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Separated Twins Face Complex, Lengthy Recuperation

October 05, 1987|Associated Press

BALTIMORE — Twins born joined at the back of their heads could remain hospitalized for up to six months as doctors deal with post-operative care as complicated as the surgery that separated them, it was reported Sunday.

The twins suffered some brain damage during the surgery, doctors said.

Since the 22-hour operation that parted the twins, 8-month-old Patrick and Benjamin Binder have been besieged with complications, said Dr. Benjamin Carson, a pediatric neurosurgeon.

"Some days it looks like you can see the clearing, but some days it looks like you're deep in the woods," said Carson, who performed the delicate separation of their scalps, skulls and veins Sept. 6 at Johns Hopkins Hospital.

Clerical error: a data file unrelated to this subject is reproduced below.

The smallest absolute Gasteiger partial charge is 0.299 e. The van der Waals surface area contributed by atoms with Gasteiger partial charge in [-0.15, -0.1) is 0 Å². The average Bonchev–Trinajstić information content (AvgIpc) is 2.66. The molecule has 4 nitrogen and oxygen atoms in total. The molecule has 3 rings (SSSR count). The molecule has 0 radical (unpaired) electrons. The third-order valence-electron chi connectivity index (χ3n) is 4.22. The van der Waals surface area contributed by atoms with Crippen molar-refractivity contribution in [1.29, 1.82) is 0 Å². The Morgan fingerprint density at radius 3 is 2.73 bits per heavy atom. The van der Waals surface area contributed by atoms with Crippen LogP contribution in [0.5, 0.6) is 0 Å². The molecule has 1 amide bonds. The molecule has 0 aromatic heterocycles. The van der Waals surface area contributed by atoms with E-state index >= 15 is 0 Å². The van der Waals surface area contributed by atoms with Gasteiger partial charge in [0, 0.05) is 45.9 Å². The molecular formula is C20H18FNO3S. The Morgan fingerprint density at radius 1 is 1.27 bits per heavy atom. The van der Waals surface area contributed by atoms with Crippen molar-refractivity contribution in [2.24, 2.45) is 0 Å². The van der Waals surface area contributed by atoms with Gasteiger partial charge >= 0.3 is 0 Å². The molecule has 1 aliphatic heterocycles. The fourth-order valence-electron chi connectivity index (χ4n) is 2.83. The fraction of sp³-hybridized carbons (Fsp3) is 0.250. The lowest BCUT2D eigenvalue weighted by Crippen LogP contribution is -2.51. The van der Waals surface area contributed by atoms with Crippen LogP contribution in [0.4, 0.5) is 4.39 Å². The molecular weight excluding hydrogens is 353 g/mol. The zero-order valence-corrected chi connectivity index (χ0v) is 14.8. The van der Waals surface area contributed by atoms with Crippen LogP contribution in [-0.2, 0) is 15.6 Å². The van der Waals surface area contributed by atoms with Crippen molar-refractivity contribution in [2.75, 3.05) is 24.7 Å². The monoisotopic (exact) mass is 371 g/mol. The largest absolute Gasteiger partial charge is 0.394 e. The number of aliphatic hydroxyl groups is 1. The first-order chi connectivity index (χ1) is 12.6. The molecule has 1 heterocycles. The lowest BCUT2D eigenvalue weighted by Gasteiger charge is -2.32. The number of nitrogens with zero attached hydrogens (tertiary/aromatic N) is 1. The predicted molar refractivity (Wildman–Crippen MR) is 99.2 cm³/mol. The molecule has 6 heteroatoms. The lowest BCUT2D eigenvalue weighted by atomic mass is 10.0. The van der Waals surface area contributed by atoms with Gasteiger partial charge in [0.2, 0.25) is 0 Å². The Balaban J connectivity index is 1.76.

Since then, the boys from Ulm, West Germany, have made repeated trips to surgery--at least nine times between them--for skin grafts, cleaning of their wounds, insertion of new intravenous feeding tubes and draining of excess spinal fluid that their separate bodies now have difficulty absorbing naturally.

"Doctors say it will not be unexpected for one or both of the twins to return to the operating room for repeated cleansings of their scalp wounds," the hospital said.

"The twins have had wound breakdown, problems with lungs, kidneys, liver, problems with everything," Carson said. He also cited digestive difficulties, decreased blood platelet counts and the continuing battle to prevent ever-present bacteria from causing a life-threatening infection.

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